Gay What ?
Rest of site back up shortly!

Out Law honors local ‘trailblazers’

Aaron Merki, FreeState Legal Project, gay news, Washington Blade

Aaron Merki serves as executive director of the FreeState Legal Project. (Photo by Steve Charing)

The University of Baltimore Law School’s only LGBT group, Out Law, presented its annual COBALT awards on April 25 at the Club Hippo before approximately 50 in attendance.  COBALT stands for Celebration of Our Baltimore Area LGBT Trailblazers.

Marylanders for Marriage Equality, the coalition that led the referendum battle in Maryland that culminated in a win for marriage equality at the ballot box last November, received the award that’s given to an organization. Jessica Emerson received the student award.

Aaron Merki, executive director of the FreeState Legal Project—an organization that provides legal services to low-income LGBT community members who cannot access existing service providers — was presented with the Mark Scurti Award.

Out Law is a law student organization that works to foster acceptance, promote education and awareness and advocate on the University of Baltimore Campus and in the community at large on legal issues facing members of the LGBT community, LGBT families and their allies.


Ayanbadejo to use Super Bowl to raise gay marriage awareness

Martin O'Malley, Brendon Ayanbadejo, Question 6, Maryland, election 2012, gay marriage, same sex marriage, marriage equality, gay news, Washington Blade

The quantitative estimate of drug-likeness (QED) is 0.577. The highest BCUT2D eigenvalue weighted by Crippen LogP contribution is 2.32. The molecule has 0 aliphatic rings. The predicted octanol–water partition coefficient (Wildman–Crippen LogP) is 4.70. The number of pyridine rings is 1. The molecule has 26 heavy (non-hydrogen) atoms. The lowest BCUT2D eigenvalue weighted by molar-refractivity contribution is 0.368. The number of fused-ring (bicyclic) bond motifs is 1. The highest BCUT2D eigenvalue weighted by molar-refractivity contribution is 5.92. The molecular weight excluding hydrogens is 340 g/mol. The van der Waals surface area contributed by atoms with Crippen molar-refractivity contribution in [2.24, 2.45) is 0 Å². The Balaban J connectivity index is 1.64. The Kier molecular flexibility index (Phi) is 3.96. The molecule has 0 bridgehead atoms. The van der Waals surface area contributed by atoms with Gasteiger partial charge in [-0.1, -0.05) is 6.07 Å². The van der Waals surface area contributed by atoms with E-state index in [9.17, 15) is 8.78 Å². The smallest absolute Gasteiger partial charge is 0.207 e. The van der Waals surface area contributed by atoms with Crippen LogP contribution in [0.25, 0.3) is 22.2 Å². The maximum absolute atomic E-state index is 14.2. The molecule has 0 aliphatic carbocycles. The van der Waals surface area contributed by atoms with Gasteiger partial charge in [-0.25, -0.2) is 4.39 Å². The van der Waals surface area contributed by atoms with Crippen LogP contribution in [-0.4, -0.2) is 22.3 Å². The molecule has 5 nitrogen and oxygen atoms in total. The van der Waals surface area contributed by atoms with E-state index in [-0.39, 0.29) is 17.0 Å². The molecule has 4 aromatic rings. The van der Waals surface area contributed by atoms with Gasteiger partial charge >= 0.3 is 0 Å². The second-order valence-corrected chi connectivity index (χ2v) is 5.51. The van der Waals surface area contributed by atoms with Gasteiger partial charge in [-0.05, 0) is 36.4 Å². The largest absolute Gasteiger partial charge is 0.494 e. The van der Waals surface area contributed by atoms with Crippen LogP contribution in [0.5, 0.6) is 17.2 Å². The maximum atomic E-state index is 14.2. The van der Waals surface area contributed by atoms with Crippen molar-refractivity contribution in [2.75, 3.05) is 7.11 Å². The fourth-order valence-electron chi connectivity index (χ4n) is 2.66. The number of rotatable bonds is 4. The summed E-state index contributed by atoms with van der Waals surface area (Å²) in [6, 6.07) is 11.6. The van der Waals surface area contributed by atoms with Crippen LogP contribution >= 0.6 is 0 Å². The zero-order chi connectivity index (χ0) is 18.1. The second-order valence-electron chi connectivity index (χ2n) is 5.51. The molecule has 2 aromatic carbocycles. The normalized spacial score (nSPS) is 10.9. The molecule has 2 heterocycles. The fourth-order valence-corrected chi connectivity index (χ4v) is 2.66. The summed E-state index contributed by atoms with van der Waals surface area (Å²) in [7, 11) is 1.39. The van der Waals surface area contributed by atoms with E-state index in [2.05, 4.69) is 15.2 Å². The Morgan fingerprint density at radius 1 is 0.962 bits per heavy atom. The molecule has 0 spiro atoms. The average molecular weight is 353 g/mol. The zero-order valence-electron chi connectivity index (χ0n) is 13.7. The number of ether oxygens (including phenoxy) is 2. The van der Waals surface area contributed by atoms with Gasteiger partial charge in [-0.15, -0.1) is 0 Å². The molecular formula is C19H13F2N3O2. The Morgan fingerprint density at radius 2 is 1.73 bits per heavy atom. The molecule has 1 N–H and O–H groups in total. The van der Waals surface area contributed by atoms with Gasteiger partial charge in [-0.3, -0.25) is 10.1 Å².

Brendon Ayanbadejo of the Baltimore Ravens with Maryland Gov. Martin O’Malley outside Northwood Elementary School in Baltimore on Nov. 6. (Washington Blade photo by Michael K. Lavers)

Baltimore Ravens linebacker Brendon Ayanbadejo hopes to use the media attention surrounding his team’s appearance in the Super Bowl to further highlight his support of marriage rights for same-sex couples.

New York Times columnist Frank Bruni reported on Jan. 22 that Ayanbadejo sent an e-mail to same-sex marriage advocates Brian Ellner and Michael Skolnik hours after the Ravens clinched the AFC Championship by defeating the New England Patriots. Bruni said the linebacker asked them whether there is “anything I can do for marriage equality or anti-bullying over the next couple of weeks to harness this Super Bowl media?”